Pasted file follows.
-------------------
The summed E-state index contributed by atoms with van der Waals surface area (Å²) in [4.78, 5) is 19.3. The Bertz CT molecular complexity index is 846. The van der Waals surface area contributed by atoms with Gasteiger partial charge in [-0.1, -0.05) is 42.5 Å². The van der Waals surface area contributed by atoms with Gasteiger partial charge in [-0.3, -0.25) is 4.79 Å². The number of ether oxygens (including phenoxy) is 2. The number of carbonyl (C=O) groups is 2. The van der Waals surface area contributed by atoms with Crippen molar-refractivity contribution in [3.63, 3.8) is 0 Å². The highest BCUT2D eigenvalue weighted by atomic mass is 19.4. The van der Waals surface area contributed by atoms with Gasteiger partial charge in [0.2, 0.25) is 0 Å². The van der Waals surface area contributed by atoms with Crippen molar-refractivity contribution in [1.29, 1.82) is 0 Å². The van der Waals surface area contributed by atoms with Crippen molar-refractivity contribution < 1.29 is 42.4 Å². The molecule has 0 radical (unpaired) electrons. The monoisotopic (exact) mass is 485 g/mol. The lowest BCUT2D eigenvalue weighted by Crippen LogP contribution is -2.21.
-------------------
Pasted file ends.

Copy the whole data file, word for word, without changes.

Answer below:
The summed E-state index contributed by atoms with van der Waals surface area (Å²) in [4.78, 5) is 19.3. The Bertz CT molecular complexity index is 846. The van der Waals surface area contributed by atoms with Gasteiger partial charge in [-0.1, -0.05) is 42.5 Å². The van der Waals surface area contributed by atoms with Gasteiger partial charge in [-0.3, -0.25) is 4.79 Å². The number of ether oxygens (including phenoxy) is 2. The number of carbonyl (C=O) groups is 2. The van der Waals surface area contributed by atoms with Crippen molar-refractivity contribution in [3.63, 3.8) is 0 Å². The highest BCUT2D eigenvalue weighted by atomic mass is 19.4. The van der Waals surface area contributed by atoms with Gasteiger partial charge in [0.2, 0.25) is 0 Å². The van der Waals surface area contributed by atoms with Crippen molar-refractivity contribution in [1.29, 1.82) is 0 Å². The van der Waals surface area contributed by atoms with Crippen molar-refractivity contribution < 1.29 is 42.4 Å². The molecule has 0 radical (unpaired) electrons. The monoisotopic (exact) mass is 485 g/mol. The lowest BCUT2D eigenvalue weighted by Crippen LogP contribution is -2.21.